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How can you rewrite the poem "Harlem" by Langston Hughes?

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poopwatzdis | Student, Grade 9 | eNotes Newbie

Posted November 4, 2009 at 12:11 PM via web

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How can you rewrite the poem "Harlem" by Langston Hughes?

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Karen P.L. Hardison | College Teacher | eNotes Employee

Posted November 5, 2009 at 3:16 AM (Answer #1)

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Rewriting, or paraphrasing, is a useful exercise when considering the meaning and the structure of a poem. First, sometimes when we put a poem into our own words in prose we gain a clearer and deeper understanding of the poem itself. This is always a benefit to you, the reader, and to the poet as s/he then has a greater and more appreciative audience. (Don't rewrite into poetry--that would be a different exercise altogether and might effectively come after you've rewritten, or paraphrased, the original poem.)

Second, the structure of poetry is so condensed because the words, phrases and thoughts are so precise. You will sometimes be amazed that three or four words of poetry require full prose sentences in an attempt to convey the same meaning. This proves rewriting (paraphrasing) to be a valuable exercise because you experience the power of precision wording for yourself, which gives you greater skill at mastering your language and its vocabulary.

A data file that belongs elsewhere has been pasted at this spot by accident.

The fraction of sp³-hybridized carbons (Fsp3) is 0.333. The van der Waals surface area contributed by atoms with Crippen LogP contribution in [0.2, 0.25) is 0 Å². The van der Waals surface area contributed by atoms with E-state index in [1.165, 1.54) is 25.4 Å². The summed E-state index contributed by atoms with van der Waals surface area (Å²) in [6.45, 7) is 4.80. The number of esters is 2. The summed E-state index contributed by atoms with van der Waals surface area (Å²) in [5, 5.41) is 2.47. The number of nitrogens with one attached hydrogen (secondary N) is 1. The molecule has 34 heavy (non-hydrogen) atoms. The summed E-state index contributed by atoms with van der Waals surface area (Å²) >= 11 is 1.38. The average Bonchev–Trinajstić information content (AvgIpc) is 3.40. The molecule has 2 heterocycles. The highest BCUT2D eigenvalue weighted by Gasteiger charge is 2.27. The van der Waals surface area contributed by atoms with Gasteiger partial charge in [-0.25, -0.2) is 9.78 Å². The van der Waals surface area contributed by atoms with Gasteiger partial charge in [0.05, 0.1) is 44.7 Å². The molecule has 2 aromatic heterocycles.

A possible rewrite (paraphrase) of "Harlem" might be:

What happens to a dream that is delayed in coming true?
Does it dry up and wither like a grape in summer's heat?
Or does it become infected like a neglected sore?
Does it begin to carry a stench the way rotten meat does?
Or does it turn to sugary crust like fudge candy left out to turn to sugar?
Maybe a dream without fulfillment just sags from it's own weight like a heavy load.
Or does it simply explode from pent up despair?

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James Kelley | College Teacher | (Level 1) Educator

Posted November 5, 2009 at 4:04 AM (Answer #2)

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I really like the previous answers and want to try my own hand at rewriting the poem. One of the main purposes of rewriting, I think, is to explore the structure and the full range of meanings of the words in the original. Ideally, too, there will be little repetition of the original words in the rewritten passage. So here goes:

When I don't get what I really want

What happens in me when I don't get what I really want?

Does what I really want start to fade from my mind, shink to almost nothing?

Or does it eat at me, make me ache inside?

Do I let it spoil my appetite?

Or do I swallow hard and try to forget it?

Perhaps it just makes me hunch over.

Or lash out in rage.

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ask996 | High School Teacher | (Level 1) Senior Educator

Posted November 5, 2009 at 2:41 AM (Answer #3)

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Your question isn't really clear, so I'm just shooting blind here, but I'll give it a shot. The Langston Hughes poem "Harlem," is well known and much referenced. The classic play, A Raisin in the Sun took inspiration from it. How could we rewrite it, and why would we choose to is an interestng question. Sometimes if writing poetry is difficult, we can get the creative juices flowing by mimicing the form of some well written poem such as "Harlem." The mimicing can be serious or a parody. Please keep in mind that as authors, we must give acknowledgement.

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